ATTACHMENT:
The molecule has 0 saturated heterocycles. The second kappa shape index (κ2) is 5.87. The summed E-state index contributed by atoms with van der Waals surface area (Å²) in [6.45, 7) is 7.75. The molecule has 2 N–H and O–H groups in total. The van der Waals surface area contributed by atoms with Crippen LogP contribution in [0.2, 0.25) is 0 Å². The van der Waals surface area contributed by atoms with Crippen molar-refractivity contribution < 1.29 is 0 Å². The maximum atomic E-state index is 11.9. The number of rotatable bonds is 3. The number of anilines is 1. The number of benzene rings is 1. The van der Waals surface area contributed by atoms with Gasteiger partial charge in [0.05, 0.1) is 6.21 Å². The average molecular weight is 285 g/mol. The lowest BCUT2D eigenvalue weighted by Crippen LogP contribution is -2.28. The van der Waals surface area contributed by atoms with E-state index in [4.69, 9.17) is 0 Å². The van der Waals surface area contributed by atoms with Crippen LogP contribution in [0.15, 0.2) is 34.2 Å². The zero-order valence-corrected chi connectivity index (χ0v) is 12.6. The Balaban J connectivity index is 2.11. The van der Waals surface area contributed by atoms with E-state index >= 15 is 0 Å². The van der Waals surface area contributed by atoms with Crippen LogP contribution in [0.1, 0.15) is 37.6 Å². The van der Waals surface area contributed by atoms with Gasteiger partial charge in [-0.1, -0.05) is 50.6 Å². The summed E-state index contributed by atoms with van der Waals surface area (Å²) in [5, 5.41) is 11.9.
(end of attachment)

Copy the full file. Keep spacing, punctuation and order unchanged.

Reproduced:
The molecule has 0 saturated heterocycles. The second kappa shape index (κ2) is 5.87. The summed E-state index contributed by atoms with van der Waals surface area (Å²) in [6.45, 7) is 7.75. The molecule has 2 N–H and O–H groups in total. The van der Waals surface area contributed by atoms with Crippen LogP contribution in [0.2, 0.25) is 0 Å². The van der Waals surface area contributed by atoms with Crippen molar-refractivity contribution < 1.29 is 0 Å². The maximum atomic E-state index is 11.9. The number of rotatable bonds is 3. The number of anilines is 1. The number of benzene rings is 1. The van der Waals surface area contributed by atoms with Gasteiger partial charge in [0.05, 0.1) is 6.21 Å². The average molecular weight is 285 g/mol. The lowest BCUT2D eigenvalue weighted by Crippen LogP contribution is -2.28. The van der Waals surface area contributed by atoms with E-state index in [4.69, 9.17) is 0 Å². The van der Waals surface area contributed by atoms with Crippen LogP contribution in [0.15, 0.2) is 34.2 Å². The zero-order valence-corrected chi connectivity index (χ0v) is 12.6. The Balaban J connectivity index is 2.11. The van der Waals surface area contributed by atoms with E-state index >= 15 is 0 Å². The van der Waals surface area contributed by atoms with Crippen LogP contribution in [0.1, 0.15) is 37.6 Å². The van der Waals surface area contributed by atoms with Gasteiger partial charge in [-0.1, -0.05) is 50.6 Å². The summed E-state index contributed by atoms with van der Waals surface area (Å²) in [5, 5.41) is 11.9.